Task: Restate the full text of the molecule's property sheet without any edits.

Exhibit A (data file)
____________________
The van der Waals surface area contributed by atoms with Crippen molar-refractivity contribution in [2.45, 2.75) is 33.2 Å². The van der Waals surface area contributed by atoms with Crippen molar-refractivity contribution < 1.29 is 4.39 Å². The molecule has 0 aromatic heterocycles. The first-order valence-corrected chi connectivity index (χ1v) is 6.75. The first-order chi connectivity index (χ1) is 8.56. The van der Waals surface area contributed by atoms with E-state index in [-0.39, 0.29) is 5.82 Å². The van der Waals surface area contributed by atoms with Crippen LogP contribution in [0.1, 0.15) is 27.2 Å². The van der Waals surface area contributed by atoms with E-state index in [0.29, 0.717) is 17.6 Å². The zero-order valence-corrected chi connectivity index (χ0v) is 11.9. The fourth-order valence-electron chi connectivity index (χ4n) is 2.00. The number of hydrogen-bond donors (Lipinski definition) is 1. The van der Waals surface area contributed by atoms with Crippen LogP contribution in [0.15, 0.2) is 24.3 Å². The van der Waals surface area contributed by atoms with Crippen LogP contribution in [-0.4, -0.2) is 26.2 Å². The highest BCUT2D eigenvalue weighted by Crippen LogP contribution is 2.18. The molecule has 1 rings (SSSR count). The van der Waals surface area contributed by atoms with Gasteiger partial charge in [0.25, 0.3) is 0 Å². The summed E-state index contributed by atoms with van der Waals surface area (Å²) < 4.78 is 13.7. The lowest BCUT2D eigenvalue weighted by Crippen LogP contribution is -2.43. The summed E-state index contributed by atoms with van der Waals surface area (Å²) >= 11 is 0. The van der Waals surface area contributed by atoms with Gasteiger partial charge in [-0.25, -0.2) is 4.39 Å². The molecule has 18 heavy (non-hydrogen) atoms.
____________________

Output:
The van der Waals surface area contributed by atoms with Crippen molar-refractivity contribution in [2.45, 2.75) is 33.2 Å². The van der Waals surface area contributed by atoms with Crippen molar-refractivity contribution < 1.29 is 4.39 Å². The molecule has 0 aromatic heterocycles. The first-order valence-corrected chi connectivity index (χ1v) is 6.75. The first-order chi connectivity index (χ1) is 8.56. The van der Waals surface area contributed by atoms with E-state index in [-0.39, 0.29) is 5.82 Å². The van der Waals surface area contributed by atoms with Crippen LogP contribution in [0.1, 0.15) is 27.2 Å². The van der Waals surface area contributed by atoms with E-state index in [0.29, 0.717) is 17.6 Å². The zero-order valence-corrected chi connectivity index (χ0v) is 11.9. The fourth-order valence-electron chi connectivity index (χ4n) is 2.00. The number of hydrogen-bond donors (Lipinski definition) is 1. The van der Waals surface area contributed by atoms with Crippen LogP contribution in [0.15, 0.2) is 24.3 Å². The van der Waals surface area contributed by atoms with Crippen LogP contribution in [-0.4, -0.2) is 26.2 Å². The highest BCUT2D eigenvalue weighted by Crippen LogP contribution is 2.18. The molecule has 1 rings (SSSR count). The van der Waals surface area contributed by atoms with Gasteiger partial charge in [0.25, 0.3) is 0 Å². The summed E-state index contributed by atoms with van der Waals surface area (Å²) < 4.78 is 13.7. The lowest BCUT2D eigenvalue weighted by Crippen LogP contribution is -2.43. The summed E-state index contributed by atoms with van der Waals surface area (Å²) >= 11 is 0. The van der Waals surface area contributed by atoms with Gasteiger partial charge in [-0.25, -0.2) is 4.39 Å². The molecule has 18 heavy (non-hydrogen) atoms.